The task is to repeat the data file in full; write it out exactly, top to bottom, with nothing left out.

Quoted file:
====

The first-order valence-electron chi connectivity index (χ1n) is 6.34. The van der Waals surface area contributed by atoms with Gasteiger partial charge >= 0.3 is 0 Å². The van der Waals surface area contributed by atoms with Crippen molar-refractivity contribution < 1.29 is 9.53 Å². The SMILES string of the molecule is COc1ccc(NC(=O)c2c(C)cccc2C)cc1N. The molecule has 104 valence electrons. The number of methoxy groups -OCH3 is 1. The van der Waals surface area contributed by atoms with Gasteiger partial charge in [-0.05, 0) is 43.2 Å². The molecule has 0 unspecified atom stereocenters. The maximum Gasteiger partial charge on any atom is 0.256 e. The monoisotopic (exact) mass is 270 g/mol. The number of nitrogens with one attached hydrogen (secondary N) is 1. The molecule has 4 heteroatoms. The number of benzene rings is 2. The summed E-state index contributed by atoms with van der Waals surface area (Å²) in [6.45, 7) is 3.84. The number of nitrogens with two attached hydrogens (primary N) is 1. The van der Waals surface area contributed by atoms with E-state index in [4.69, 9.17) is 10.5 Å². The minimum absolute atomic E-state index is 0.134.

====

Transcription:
The first-order valence-electron chi connectivity index (χ1n) is 6.34. The van der Waals surface area contributed by atoms with Gasteiger partial charge >= 0.3 is 0 Å². The van der Waals surface area contributed by atoms with Crippen molar-refractivity contribution < 1.29 is 9.53 Å². The SMILES string of the molecule is COc1ccc(NC(=O)c2c(C)cccc2C)cc1N. The molecule has 104 valence electrons. The number of methoxy groups -OCH3 is 1. The van der Waals surface area contributed by atoms with Gasteiger partial charge in [-0.05, 0) is 43.2 Å². The molecule has 0 unspecified atom stereocenters. The maximum Gasteiger partial charge on any atom is 0.256 e. The monoisotopic (exact) mass is 270 g/mol. The number of nitrogens with one attached hydrogen (secondary N) is 1. The molecule has 4 heteroatoms. The number of benzene rings is 2. The summed E-state index contributed by atoms with van der Waals surface area (Å²) in [6.45, 7) is 3.84. The number of nitrogens with two attached hydrogens (primary N) is 1. The van der Waals surface area contributed by atoms with E-state index in [4.69, 9.17) is 10.5 Å². The minimum absolute atomic E-state index is 0.134.